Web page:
On January 13, 2009, the U.S. House of Representatives passed H. Res. 15 by voice vote, authorizing and directing the Committee on the Judiciary to inquire whether the House should impeach Porteous. The resolution was sponsored by Rep. John Conyers, Chairman of the Judiciary Committee and was proposed because the investigation ended with the previous Congress and a renewal was needed. In October 2009, Reps. Conyers and Lamar S. Smith introduced a resolution asking to access the judge's tax returns as part of the investigation. The resolution was referred to the Rules Committee and, at the same time, a timeframe was established which called for the investigation to end in November 2009; the Judicial Impeachment Task Force would decide by the end of the year if impeachment would be recommended to the Judiciary Committee. If the recommendation was for impeachment, the Committee would take up the matter in early 2010. The task force scheduled the first hearings on the case for November 17 and 18, with more meetings in December before a final recommendation was made.

On November 13 Porteous sued the task force, claiming that the panel was violating his Fifth Amendment rights by using testimony given under immunity in making the case against him. On January 21, 2010, the panel voted unanimously to recommend four articles of impeachment to the full Judiciary Committee, which, on January 27, voted to send the articles of impeachment to the full House. On March 4, 2010, the full Committee reported H.Res. 1031, a resolution of impeachment of Porteous, to the full House. The full House considered the resolution, which included four articles of impeachment, on March 11, 2010. The subjects of the articles of impeachment, and the corresponding vote of the House of Representatives on March 11, 2010, appear below:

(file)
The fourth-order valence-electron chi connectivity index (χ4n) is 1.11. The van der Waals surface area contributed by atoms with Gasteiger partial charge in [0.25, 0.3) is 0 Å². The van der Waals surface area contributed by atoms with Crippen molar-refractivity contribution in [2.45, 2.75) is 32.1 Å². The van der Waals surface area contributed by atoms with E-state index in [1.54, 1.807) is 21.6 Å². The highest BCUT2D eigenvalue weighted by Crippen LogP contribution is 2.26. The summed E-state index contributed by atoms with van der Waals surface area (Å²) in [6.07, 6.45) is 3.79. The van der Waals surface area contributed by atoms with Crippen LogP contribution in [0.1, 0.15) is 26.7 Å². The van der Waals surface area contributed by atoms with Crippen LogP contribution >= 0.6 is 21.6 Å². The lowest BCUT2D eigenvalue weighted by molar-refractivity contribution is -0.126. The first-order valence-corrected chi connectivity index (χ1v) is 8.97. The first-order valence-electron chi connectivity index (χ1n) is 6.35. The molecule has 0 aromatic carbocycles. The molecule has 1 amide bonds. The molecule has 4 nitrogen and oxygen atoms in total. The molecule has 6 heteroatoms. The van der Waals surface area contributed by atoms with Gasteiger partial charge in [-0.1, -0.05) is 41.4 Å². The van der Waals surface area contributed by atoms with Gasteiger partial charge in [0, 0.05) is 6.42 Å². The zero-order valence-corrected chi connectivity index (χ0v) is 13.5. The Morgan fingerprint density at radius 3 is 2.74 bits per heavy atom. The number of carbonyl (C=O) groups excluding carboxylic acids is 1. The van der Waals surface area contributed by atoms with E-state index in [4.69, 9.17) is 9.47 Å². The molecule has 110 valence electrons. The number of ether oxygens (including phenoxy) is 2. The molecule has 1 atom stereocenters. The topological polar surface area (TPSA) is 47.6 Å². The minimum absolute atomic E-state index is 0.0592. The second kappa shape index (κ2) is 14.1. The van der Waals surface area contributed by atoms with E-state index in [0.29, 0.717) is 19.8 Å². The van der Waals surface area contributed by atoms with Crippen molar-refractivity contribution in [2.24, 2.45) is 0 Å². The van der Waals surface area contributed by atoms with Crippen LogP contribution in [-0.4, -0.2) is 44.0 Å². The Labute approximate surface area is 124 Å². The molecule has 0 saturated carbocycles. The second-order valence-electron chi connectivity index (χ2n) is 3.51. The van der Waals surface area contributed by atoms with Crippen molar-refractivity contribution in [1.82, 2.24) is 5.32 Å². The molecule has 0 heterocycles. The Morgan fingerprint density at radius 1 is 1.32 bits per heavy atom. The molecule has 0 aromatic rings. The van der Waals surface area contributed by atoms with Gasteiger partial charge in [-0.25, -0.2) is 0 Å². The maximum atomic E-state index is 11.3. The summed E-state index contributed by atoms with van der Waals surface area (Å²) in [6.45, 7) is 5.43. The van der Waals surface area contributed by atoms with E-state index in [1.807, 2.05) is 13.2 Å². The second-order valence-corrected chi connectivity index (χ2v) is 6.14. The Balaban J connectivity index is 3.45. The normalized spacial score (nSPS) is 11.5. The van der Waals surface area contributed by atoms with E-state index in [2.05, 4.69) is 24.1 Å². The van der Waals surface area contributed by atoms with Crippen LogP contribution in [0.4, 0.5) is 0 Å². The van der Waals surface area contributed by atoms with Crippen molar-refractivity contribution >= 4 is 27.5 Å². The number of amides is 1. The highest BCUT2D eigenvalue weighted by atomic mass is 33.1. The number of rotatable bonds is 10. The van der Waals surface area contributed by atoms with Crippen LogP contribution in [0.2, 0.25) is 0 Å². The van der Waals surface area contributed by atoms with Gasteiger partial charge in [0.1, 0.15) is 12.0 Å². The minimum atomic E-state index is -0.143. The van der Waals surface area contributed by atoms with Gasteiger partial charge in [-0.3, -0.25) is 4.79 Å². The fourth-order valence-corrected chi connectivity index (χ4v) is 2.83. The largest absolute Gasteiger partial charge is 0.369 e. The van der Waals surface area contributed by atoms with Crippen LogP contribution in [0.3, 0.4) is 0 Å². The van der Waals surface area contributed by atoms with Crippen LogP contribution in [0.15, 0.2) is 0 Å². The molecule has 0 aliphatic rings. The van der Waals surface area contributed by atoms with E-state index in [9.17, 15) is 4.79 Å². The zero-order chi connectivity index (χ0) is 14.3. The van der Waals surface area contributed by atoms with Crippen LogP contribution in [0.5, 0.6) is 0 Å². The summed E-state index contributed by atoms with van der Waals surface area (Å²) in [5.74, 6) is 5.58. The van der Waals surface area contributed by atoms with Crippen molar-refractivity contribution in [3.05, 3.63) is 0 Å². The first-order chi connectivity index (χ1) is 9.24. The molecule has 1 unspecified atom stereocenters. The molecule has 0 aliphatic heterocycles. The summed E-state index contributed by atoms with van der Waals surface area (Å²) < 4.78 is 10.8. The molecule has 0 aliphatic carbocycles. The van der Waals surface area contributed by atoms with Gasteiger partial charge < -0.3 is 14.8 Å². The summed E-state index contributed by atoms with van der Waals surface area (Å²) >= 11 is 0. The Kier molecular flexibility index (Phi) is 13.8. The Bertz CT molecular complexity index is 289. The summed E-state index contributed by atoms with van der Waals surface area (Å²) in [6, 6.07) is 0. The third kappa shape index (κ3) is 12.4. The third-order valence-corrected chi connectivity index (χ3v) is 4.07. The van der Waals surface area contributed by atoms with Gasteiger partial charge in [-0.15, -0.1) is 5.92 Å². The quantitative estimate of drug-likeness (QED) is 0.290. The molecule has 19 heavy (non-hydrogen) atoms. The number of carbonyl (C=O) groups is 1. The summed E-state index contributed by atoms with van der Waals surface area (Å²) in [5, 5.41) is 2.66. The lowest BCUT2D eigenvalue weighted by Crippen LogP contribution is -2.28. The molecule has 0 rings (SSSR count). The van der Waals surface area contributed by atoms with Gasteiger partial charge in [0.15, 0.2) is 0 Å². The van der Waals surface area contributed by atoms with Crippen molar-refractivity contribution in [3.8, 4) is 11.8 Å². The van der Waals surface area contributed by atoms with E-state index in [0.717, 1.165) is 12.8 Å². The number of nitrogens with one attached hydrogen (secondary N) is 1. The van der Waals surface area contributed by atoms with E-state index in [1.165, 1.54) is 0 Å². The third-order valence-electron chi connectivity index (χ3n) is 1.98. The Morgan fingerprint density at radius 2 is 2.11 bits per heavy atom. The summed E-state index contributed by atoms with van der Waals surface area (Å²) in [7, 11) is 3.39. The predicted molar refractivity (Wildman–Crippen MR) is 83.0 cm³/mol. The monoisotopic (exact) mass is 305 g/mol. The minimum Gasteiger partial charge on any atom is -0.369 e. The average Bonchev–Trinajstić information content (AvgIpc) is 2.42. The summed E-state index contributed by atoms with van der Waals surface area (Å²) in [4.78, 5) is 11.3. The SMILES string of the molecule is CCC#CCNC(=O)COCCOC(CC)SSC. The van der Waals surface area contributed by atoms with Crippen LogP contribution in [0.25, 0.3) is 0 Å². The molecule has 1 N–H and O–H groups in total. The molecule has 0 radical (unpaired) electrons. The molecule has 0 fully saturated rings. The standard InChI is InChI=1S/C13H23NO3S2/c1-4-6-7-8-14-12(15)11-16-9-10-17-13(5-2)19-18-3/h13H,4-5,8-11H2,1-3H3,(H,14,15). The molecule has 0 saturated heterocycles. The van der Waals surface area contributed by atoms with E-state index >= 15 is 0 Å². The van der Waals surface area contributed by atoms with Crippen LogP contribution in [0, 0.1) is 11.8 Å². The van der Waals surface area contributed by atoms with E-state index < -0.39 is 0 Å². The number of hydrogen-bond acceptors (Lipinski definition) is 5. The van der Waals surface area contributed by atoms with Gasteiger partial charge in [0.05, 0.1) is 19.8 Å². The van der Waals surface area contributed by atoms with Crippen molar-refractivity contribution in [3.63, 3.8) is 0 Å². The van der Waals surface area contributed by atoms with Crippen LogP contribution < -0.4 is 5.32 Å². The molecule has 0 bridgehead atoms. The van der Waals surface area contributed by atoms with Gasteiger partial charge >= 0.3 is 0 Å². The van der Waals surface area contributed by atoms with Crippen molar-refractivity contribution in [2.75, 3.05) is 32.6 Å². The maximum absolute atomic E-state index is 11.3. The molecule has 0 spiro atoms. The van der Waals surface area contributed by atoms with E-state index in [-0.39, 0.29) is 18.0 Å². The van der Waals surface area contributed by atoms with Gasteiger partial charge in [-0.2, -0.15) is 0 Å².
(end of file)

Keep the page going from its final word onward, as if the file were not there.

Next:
Article I - engaging in a pattern of conduct that is incompatible with the trust and confidence placed in him as a Federal judge - Passed the House by a vote of 412-0.
Article II - engaged in a longstanding pattern of corrupt conduct that demonstrates his unfitness to serve as a United States District Court Judge - Passed the House by a vote of 410-0.
Article III - knowingly and intentionally making false statements, under penalty of perjury, related to his personal bankruptcy filing and violating a bankruptcy court order - Passed the House by a vote of 416-0.
Article IV - knowingly made material false statements about his past to both the United States Senate and to the Federal Bureau of Investigation in order to obtain the office of United States District Court Judge - Passed the House by a vote of 423-0.